26 May 2011


Well, we are still waiting. Paul’s entire life history, his birth certificate, first pair of booties, a picture of him on his first day of kindergarten, a photo of him at his senior prom, his high school and college diplomas, medical certificates, pilot certificates, job vouchers, personal references and his to-be-published memoir were all submitted to the Singaporean government in March, a few weeks before we made the big move. OK, not all of that was included, but most of the items were. Paul was assured a few times that the process would be quick and easy and that all pilots get approved. No one is aware of a pilot who has been denied an employment pass to date.

We ran into the first hitch our second week in Singapore. The government advised one of Paul’s employers that they did not have enough information to grant him the pass. The only information they had on file for him was documentation validating that he was a certified ground instructor; there was no documentation supporting Paul’s career as a pilot. He sent the additional information – college diploma, medical certificates, Certified Flight Instructor certificates – anything and everything he could think to send, even though he already sent the information while we were back in the States.

We were assured over and over again that the government had all of the paperwork and that Paul’s case was simply “pending.” Paul requested additional information regarding the status of his approval and was told that the government needed more time. Paul’s corporate employer started directly contacting Paul’s aviation employer, who was responsible for overseeing the approval process. The aviation employer visited the Ministry of Manpower (agency responsible for visitor, employment and permanent resident passes) on more than one occasion to obtain more information on the status of Paul’s approval. Two weeks ago on a Wednesday, someone found the problem.

The Ministry of Manpower had accidentally opened two files for Paul and neither file was complete on its own. With a complete file, we were advised through the grapevine that a senior case worker was in the process of fixing the issue and that all would be resolved by Friday. Again, that was two weeks ago.

A few days ago, we were advised that Paul’s case is still pending because his college diploma is under investigation. Ohio University, the first college to open its doors in the state of Ohio and one of the first public institutions in the country, is not on the Singapore government’s list of colleges and universities. Let me just say that if OU failed to make the list, there is no way that they will be approving my application for an employment pass in any less time. My tiny private college in a village cornfield (not even a town) with a population of 5,000 when school is in session will certainly not be on their list.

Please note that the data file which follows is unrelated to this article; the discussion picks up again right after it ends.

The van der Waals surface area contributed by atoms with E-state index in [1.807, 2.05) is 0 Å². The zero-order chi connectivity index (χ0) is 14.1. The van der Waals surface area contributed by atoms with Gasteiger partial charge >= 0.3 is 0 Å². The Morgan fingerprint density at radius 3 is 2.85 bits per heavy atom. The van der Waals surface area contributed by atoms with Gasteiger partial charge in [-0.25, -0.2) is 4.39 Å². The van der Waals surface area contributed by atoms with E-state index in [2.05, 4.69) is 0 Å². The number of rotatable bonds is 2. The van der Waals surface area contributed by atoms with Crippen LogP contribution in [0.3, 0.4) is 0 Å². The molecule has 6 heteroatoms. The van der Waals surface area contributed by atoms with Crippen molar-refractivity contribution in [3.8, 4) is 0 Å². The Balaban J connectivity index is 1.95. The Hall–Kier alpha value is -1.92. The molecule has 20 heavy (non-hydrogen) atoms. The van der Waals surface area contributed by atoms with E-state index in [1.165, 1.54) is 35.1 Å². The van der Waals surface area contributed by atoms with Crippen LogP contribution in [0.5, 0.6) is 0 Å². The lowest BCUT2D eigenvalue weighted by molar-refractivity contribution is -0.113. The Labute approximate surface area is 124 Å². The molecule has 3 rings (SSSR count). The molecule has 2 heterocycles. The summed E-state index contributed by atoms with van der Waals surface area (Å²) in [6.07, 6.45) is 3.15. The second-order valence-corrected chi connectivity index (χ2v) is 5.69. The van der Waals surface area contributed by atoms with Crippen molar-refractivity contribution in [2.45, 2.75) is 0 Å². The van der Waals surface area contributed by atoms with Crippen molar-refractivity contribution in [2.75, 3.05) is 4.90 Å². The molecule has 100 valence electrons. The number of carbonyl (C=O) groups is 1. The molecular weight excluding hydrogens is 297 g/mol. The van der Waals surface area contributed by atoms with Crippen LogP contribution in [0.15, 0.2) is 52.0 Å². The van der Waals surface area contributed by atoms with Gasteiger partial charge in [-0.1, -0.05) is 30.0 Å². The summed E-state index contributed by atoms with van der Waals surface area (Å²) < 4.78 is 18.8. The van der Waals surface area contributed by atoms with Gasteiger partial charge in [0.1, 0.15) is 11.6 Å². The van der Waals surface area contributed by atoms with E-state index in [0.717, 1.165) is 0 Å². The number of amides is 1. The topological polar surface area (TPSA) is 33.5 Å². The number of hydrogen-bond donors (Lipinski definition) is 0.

Paul and I are convinced that the employment pass does not exist. We are no more or less excited about the process and just laugh and roll our eyes when we receive the latest status update. We are pretty convinced that we are never going to see the employment pass. Paul knows a man who has been living in Singapore on a visitor’s pass for nine years, or so the man says, so I suppose we still have options. However, without a valid employment pass, an actual green card with a Foreign Identification Number, we are just visiting. As a visitor to Singapore, there are many limitations. We could simply continue to do all of the touristy things like Duck and Hippo tours, visit museums, eat at a variety of restaurants, explore areas of the city, go to the mall. We cannot, however, function in society.

Without an FIN, we are unable to obtain cell phones under standard mobile service. We are unable to subscribe to cable TV or Internet services. We are unable to open a bank account, join organizations or receive a library card. Oh how I long for a library card. And Internet. We really miss the Internet.

Singaporean citizens recently became very vocal about their feelings on expatriates, and they are not too happy, which could delay our processing even further. I read that in Singapore, one-third of the available jobs offered are reserved for non-citizens in order to increase the population and diversity as well as bring in strong minds from other parts of the world. Don’t quote me on that, but that is what I remember from the article I cannot find to fact check. Locals are outraged that they could lose out on jobs to non-citizens, mostly Malaysians and Indonesians who, like Mexicans in America, come from across the border to do simple jobs for low pay.

If the worst comes and we do not have valid passes by the end of next month, I will simply need to take a trip out of the country for a week or so. Since Paul leaves the country every week, his visitor’s pass is renewed for 90 days each time he lands. At least I have a valid excuse to go to some exotic location for our anniversary!

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